[ipxe-devel] Issues installing Windows 7 to iSCSI with iPXE

Steve Cross hairlesshobo at stevecross.org
Thu Jan 3 15:15:53 GMT 2013


I didn't realize that this routing issue had already been worked
around in iPXE. Is this something that I have to specifically enable
somewhere or is it supposed to happen automagically?

On a side note, I just realized that this is the devel mailing list
and I am only a user. Please let me know if I need to unsubscribe and
leave everyone alone since I am not actively developing iPXE - I would
hate to be intruding where I should not be.

-Steve

On Thu, Jan 3, 2013 at 10:03 AM, Michael Brown <mbrown at fensystems.co.uk> wrote:
> On Monday 31 Dec 2012 16:19:31 Steve Cross wrote:
>> First, I have found that the number one problem so far is on boards
>> that have nVidia ethernet controllers. From what I read on the old
>> etherboot site, there are some problems with iSCSI and nVidia because
>> nVidia cards require a couple special services in order for the card
>> to act like a normal ethernet card does. Now the very strange part is
>> that once I am booted into WinPE, the system can pull an IP address
>> and communicate with the network, but it appears that due to the lack
>> of the nVidia service in the PE, there are troubles with Windows
>> reading the iBFT.
>
> Windows reads the iBFT and initiates the connection to the iSCSI target very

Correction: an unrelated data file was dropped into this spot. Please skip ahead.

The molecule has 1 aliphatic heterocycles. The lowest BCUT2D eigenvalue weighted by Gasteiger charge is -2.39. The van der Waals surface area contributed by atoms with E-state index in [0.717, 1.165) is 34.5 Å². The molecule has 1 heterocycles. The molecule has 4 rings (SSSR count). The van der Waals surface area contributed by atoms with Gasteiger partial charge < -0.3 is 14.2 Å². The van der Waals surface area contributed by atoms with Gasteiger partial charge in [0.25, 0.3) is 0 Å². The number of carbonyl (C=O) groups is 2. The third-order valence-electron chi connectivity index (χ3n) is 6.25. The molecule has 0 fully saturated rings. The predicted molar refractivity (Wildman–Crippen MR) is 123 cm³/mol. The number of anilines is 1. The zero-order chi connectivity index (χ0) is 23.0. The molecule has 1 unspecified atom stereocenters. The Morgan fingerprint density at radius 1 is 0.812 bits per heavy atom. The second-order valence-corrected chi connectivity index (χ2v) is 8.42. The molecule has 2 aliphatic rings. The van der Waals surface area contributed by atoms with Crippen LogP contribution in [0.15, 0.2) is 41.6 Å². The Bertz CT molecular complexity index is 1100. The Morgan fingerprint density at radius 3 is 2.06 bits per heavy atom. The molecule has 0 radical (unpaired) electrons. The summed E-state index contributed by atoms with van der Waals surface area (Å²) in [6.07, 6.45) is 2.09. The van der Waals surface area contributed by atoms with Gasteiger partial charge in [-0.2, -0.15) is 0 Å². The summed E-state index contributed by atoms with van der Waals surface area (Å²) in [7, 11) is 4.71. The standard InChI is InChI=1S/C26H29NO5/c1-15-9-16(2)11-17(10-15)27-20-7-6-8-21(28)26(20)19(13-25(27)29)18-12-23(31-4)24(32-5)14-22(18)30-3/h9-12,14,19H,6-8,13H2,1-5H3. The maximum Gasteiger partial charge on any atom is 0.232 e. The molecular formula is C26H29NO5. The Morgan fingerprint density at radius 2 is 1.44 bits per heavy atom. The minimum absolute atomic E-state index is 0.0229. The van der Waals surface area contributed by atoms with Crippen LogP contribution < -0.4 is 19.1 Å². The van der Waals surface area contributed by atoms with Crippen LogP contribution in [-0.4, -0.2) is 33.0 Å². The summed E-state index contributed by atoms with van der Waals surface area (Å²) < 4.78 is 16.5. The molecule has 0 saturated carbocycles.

> early on in the boot process.  It's quite possible that the nVidia services
> have not been started at this point, which would explain your symptoms.
>
>> And this lead me into my final problem, which i purely blame on
>> Microsoft. I noticed that when I was installing, it was taking an
>> extremely long time and that the transfer speed on the iSCSI server
>> was only a couple MB/s, which made no since because everything is on a
>> gigabit betwork and the iSCSI disc was running from a striped SATA
>> RAID. Well it turns out that when you are installing to iSCSI, Windows
>> automatically adds a route for the iSCSI server using the default
>> gateway, EVEN if the iSCSI server is on the same subnet as the client.
>> In my case, my linux router is running a 10/100 ethernet card (no need
>> for gigabit on a 25MB/s internet connection). This forces ALL iSCSI
>> traffic (and in my case, also the installation source) to flow through
>> the router. Obviously this is pretty annoying but can be easily worked
>> around by adding "option routers <ip_of_iscsi_server>;" which forces
>> the client to communicate directly with the server.
>
> sanbootconf includes code to explicitly work around this "feature" of Windows:
>
>   http://git.ipxe.org/sanbootconf.git/commitdiff/76f7a9e
>
> Michael


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